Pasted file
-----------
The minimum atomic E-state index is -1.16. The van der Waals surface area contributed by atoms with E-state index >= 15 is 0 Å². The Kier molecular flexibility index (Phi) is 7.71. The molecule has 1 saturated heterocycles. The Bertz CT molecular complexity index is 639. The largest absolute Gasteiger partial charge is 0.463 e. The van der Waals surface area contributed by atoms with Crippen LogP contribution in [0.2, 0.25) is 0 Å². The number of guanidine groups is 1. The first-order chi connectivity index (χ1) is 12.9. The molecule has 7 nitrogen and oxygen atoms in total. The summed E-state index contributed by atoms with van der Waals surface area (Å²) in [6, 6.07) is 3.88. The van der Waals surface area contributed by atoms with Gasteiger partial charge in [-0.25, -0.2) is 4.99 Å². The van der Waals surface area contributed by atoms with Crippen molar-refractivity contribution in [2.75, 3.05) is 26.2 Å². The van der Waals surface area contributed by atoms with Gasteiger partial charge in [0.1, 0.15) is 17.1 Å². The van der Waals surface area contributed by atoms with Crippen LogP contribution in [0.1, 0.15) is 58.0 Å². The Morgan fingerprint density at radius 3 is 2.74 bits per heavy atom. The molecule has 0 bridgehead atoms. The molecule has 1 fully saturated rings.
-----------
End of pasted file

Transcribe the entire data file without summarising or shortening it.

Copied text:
The minimum atomic E-state index is -1.16. The van der Waals surface area contributed by atoms with E-state index >= 15 is 0 Å². The Kier molecular flexibility index (Phi) is 7.71. The molecule has 1 saturated heterocycles. The Bertz CT molecular complexity index is 639. The largest absolute Gasteiger partial charge is 0.463 e. The van der Waals surface area contributed by atoms with Crippen LogP contribution in [0.2, 0.25) is 0 Å². The number of guanidine groups is 1. The first-order chi connectivity index (χ1) is 12.9. The molecule has 7 nitrogen and oxygen atoms in total. The summed E-state index contributed by atoms with van der Waals surface area (Å²) in [6, 6.07) is 3.88. The van der Waals surface area contributed by atoms with Gasteiger partial charge in [-0.25, -0.2) is 4.99 Å². The van der Waals surface area contributed by atoms with Crippen molar-refractivity contribution in [2.75, 3.05) is 26.2 Å². The van der Waals surface area contributed by atoms with Gasteiger partial charge in [0.1, 0.15) is 17.1 Å². The van der Waals surface area contributed by atoms with Crippen LogP contribution in [0.1, 0.15) is 58.0 Å². The Morgan fingerprint density at radius 3 is 2.74 bits per heavy atom. The molecule has 0 bridgehead atoms. The molecule has 1 fully saturated rings.